When I finally got up in the morning about 10:30, Mom was sleeping soundly. I went through the elaborate process of fixing myself a good breakfast, glancing at the paper, having my coffee and gathering myself together before I’m ready to get Mom up. I might find myself succumbing to the awful and strange headlines of the day: horrific wildfires in California; unending wars and conflicts; tariffs; 90 degrees temps at the Arctic Circle with both people and reindeer seeking relief by the water’s edge; drought and heat waves in England and Scandinavia; the continuing, daily, waking nightmare of the the toxic and bizarre news out of our nation’s capital; the human-caused possible end of our civilization on Earth due to global warming and climate change. And on and on. It’s crazy and depressing. I read too much. But just as soon as these unbelievable and bizarre thoughts and ideas start to sink in, I’m caught up in a flurry of activity getting Mom’s vitals; helping her use the bathroom; giving her a daily shot of insulin; getting her up with great effort by myself, dressed and into the transport chair for the trip to the den where I go about getting her breakfast, giving her her meds and hoping she doesn’t have a choking spell swallowing the larger pills; fixing her oatmeal and egg and toast (the one meal of the day when she doesn’t exclusively eat baby food). There are more and and more endless little things to be done for her. Soon I’ve forgotten the bad news. I realize again I’m not running from anything as I did in the past. Mom is feeling better (“Am I okay?”) and I feel a vast and satisfying sense of accomplishment.

Hope then is the daily quest to keep on keeping on, realizing there is purpose in suffering despite the fact that a loved one is slowly, inexorably disappearing.  I, too, am living in the moment. Daily moments of slow grief give way to new beginnings, each and every day.

When Mom holds my hand to her face and says, “I love you,” I know I can keep going. For now, anyway. Love conquers all.


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August 10, 2018

How very difficult this sounds for you.

August 12, 2018

@startingover_1  It is extremely difficult and stressful at times, but it is also immensely rewarding and fulfilling when I have attended to all of Mom’s needs.  Our goal is to keep her out of a nursing home/memory care facility as long as it is humanly possible for me to do so.

August 10, 2018

The news isn’t all bad – some news outlets are on a mission to create trouble.  Perhaps you could look at a variety of news outlets – some left, some right – in order to get a more reasonable perspective on what’s happening.

I recently read an account of a NDE (near death experience) written by a neurologist, Eben Alexander.  I found it quite interesting.  I hope that some of this could be true.

August 10, 2018

This (Daily moments of slow grief give way to new beginnings, each and every day) jumped out at me.  I heard a poet lecture once at a Frost poetry festival  and he used the phrase “smash face against the truth.”  I think your comment is one of those.  As to the more lucid questions, I remember dad wondering aloud what would feel like to be buried and also when he asked me where he’d go after he died and knowing his religous beliefs I answered that he’d go heaven.  He named all of the family who had died in his lifetime, asking me if they’d be there…last of all, his mother (whom he adored).  I said yes.  “We will have a dinner together,” he commented and then asked…”will there be potato salad?”  It was so sweet, listening to him…I assured him there would be potato salad.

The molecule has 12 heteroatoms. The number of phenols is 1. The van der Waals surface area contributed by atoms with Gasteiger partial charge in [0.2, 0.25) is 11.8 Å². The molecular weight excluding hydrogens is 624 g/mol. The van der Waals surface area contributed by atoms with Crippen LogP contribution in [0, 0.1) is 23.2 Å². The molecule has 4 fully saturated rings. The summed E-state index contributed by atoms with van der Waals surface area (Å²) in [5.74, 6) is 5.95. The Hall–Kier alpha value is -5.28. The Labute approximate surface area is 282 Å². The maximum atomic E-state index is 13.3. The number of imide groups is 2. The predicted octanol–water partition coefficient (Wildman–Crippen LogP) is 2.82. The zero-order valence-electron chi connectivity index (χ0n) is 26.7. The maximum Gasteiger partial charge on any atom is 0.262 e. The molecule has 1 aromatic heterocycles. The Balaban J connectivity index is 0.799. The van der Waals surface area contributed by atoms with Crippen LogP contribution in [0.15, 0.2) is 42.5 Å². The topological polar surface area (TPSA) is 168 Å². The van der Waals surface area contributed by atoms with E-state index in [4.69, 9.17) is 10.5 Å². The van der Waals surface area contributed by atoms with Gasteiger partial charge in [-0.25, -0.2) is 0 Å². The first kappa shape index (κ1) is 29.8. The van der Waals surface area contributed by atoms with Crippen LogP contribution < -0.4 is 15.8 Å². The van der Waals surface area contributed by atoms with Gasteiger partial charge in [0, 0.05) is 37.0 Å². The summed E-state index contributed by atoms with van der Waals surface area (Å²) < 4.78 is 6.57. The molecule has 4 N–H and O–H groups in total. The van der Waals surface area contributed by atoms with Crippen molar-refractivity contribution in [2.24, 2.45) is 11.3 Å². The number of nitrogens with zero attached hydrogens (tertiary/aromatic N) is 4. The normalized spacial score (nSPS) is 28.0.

August 12, 2018

@sago  it’s smazing the commonalities we share in our experiences with our elders.  Your father talking about dinner together and potato salad… I can hear my mother saying the exact kinds of things.  She’s been asking where her late sister is a lot, as I mentioned in my entry.   She was convinced she was visiting and staying with us in the house. “Which room will she be sleeping in?  Will she be comfortable?”  It was very touching and made me realize again how close they were.

August 19, 2018

Such a difficult time for you. I’m sending hugs and caring thoughts across the miles, and hoping that you are finding some time for yourself to recharge. xxoo,

September 13, 2018

I am thinking of you as the maps show your home in the back areas of the rain expectations … do let us know here or in an email how you are.  At least it may be at night and not as visible re: your mother’s anxieties being lifted.  May she sleep through anything that reaches you and may you both be safe and dry.  Pat

September 16, 2018

My mother slipped further into dementia after my father died, and the hardest of all for me was when she would say “I just don’t know why your father doesn’t come to see me.” At first I evaded the issue, but then began answering her by reminding he that he’d died.  It was always fresh news for her — she always cried and grieved anew.  Until that phase passed.  There just isn’t any dignified way to cope with this situation, but you are doing an incredible job — I send white light to you and your mother.

September 18, 2018

@ghostdancer   Thank you for the kind words and for sharing your story.  Mom is constantly asking where her sisters and my father are now.  It’s so difficult to deal with but I get numb hearing it over and over every day.  I try to keeep my patience and sanity, and yes, even a sense of humor in this tragic, yet deeply human experience, with all the ramifications of that statement.   It’s getting harder and harder to write these Dementia Journal entries but I feel I must share my story with others.

Thank you again.